Of late, it seems like there are an awful lot of companies (Google News, Findory, Netvibes etc) betting that folks would love an online news reading experience that is customized based on browsing history. And while the "customer's like you also prefer" approach has generated truckloads of cash for Amazon and a handful of other online retailers, I'm not sure if its the right approach to customizing news.
First of all, retailers are working with much stronger signal. A purchase decision indicates a level of commitment to a product far greater than that of a casual click on a clever headline.
Second, recommendation engines show you as you are, not as you wish to be. Though it pains me to admit this, given the choice between "Britain sends note to Iran amid threats of legal action" and "Cops: Man caught with 1,500 undies," I seldom select the serious story. But please understand, that - in my own mind - I am a serious news consumer, concerned only with the most significant of world events. Were a news recommendation engine to suggest stories based on my penchant for exploding whales, IT mishaps, and gentle giants saving dolphins, I would haughtily puff out my cheeks and derisively dismiss these childish recommendations. Like I said, I am serious news consumer.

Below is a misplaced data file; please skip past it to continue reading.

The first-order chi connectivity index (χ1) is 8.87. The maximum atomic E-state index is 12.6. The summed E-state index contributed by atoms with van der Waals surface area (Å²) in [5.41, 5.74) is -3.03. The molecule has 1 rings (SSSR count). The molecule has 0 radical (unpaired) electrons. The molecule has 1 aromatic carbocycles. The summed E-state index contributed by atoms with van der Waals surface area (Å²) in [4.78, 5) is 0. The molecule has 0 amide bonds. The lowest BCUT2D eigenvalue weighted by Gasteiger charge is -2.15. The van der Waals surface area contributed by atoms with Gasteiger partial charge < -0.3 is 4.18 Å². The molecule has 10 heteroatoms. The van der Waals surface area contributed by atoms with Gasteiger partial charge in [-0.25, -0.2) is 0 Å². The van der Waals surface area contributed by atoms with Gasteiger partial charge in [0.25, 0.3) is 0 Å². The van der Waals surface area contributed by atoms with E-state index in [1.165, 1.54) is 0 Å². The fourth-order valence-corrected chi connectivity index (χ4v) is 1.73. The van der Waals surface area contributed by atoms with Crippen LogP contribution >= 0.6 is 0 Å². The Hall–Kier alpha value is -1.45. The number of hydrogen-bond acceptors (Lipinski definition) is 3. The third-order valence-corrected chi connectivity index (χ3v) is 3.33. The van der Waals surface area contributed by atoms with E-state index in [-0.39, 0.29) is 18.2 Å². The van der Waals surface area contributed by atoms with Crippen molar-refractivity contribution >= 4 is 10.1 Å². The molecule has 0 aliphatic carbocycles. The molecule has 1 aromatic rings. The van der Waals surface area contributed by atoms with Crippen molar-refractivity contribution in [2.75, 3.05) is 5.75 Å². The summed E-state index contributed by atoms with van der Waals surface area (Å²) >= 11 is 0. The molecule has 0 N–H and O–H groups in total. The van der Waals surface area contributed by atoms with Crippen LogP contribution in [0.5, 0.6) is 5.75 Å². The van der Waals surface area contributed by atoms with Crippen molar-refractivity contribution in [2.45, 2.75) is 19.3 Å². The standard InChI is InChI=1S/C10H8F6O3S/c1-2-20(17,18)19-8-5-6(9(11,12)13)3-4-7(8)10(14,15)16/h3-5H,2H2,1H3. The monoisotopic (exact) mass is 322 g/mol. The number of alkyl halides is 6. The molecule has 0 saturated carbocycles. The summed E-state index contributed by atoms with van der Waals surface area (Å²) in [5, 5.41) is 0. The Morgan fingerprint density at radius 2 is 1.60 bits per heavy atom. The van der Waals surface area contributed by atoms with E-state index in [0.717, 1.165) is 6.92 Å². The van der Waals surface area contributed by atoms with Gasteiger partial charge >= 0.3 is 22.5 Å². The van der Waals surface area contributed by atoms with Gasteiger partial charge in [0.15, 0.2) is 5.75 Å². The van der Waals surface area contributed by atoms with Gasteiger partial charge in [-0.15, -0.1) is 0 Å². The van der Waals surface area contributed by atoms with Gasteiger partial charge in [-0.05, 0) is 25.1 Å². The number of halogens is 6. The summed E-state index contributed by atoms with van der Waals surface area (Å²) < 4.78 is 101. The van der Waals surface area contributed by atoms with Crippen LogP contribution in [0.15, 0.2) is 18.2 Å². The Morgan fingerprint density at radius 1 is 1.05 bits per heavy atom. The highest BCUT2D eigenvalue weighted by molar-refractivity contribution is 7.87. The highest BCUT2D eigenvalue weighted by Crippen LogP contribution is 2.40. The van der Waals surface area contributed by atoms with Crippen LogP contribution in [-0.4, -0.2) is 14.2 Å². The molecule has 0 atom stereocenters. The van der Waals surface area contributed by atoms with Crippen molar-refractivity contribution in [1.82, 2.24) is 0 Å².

So maybe the answer is to make recommendations that readers don't recognize as such. By making the reader feel that they've serendipitously stumbled upon an irresistible bit of fluff, media sites will get the traffic they need and users can preserve their fragile self image.